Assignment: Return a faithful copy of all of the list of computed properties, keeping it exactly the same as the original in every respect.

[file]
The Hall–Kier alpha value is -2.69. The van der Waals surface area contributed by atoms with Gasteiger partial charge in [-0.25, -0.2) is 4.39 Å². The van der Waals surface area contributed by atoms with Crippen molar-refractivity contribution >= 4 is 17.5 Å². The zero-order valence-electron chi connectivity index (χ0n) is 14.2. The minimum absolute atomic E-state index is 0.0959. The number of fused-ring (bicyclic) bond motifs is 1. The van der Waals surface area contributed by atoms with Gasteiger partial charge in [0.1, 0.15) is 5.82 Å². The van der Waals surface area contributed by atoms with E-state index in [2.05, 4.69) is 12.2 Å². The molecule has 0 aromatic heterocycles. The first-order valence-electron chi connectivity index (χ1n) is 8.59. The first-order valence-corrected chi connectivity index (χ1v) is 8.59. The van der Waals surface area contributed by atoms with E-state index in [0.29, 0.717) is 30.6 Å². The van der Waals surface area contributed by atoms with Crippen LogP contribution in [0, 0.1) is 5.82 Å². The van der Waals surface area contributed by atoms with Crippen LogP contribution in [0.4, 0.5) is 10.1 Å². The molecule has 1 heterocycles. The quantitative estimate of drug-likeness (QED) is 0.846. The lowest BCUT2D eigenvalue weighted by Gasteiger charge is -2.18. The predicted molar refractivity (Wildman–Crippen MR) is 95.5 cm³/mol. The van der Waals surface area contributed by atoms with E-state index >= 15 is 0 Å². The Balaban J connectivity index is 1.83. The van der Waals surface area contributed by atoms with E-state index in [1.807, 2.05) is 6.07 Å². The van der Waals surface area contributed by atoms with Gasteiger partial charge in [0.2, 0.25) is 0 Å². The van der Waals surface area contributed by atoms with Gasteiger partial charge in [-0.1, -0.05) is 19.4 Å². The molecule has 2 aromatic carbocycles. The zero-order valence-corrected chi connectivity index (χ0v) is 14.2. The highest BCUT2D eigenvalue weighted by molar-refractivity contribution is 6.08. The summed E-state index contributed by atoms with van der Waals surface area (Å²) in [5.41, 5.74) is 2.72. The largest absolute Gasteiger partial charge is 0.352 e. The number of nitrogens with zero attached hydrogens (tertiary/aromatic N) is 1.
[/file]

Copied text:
The Hall–Kier alpha value is -2.69. The van der Waals surface area contributed by atoms with Gasteiger partial charge in [-0.25, -0.2) is 4.39 Å². The van der Waals surface area contributed by atoms with Crippen molar-refractivity contribution >= 4 is 17.5 Å². The zero-order valence-electron chi connectivity index (χ0n) is 14.2. The minimum absolute atomic E-state index is 0.0959. The number of fused-ring (bicyclic) bond motifs is 1. The van der Waals surface area contributed by atoms with Gasteiger partial charge in [0.1, 0.15) is 5.82 Å². The van der Waals surface area contributed by atoms with E-state index in [2.05, 4.69) is 12.2 Å². The molecule has 0 aromatic heterocycles. The first-order valence-electron chi connectivity index (χ1n) is 8.59. The first-order valence-corrected chi connectivity index (χ1v) is 8.59. The van der Waals surface area contributed by atoms with E-state index in [0.29, 0.717) is 30.6 Å². The van der Waals surface area contributed by atoms with Crippen LogP contribution in [0, 0.1) is 5.82 Å². The van der Waals surface area contributed by atoms with Crippen LogP contribution in [0.4, 0.5) is 10.1 Å². The molecule has 1 heterocycles. The quantitative estimate of drug-likeness (QED) is 0.846. The lowest BCUT2D eigenvalue weighted by Gasteiger charge is -2.18. The predicted molar refractivity (Wildman–Crippen MR) is 95.5 cm³/mol. The van der Waals surface area contributed by atoms with E-state index >= 15 is 0 Å². The Balaban J connectivity index is 1.83. The van der Waals surface area contributed by atoms with E-state index in [1.807, 2.05) is 6.07 Å². The van der Waals surface area contributed by atoms with Gasteiger partial charge in [0.2, 0.25) is 0 Å². The van der Waals surface area contributed by atoms with Gasteiger partial charge in [-0.1, -0.05) is 19.4 Å². The molecule has 2 aromatic carbocycles. The zero-order valence-corrected chi connectivity index (χ0v) is 14.2. The highest BCUT2D eigenvalue weighted by molar-refractivity contribution is 6.08. The summed E-state index contributed by atoms with van der Waals surface area (Å²) in [5.41, 5.74) is 2.72. The largest absolute Gasteiger partial charge is 0.352 e. The number of nitrogens with zero attached hydrogens (tertiary/aromatic N) is 1.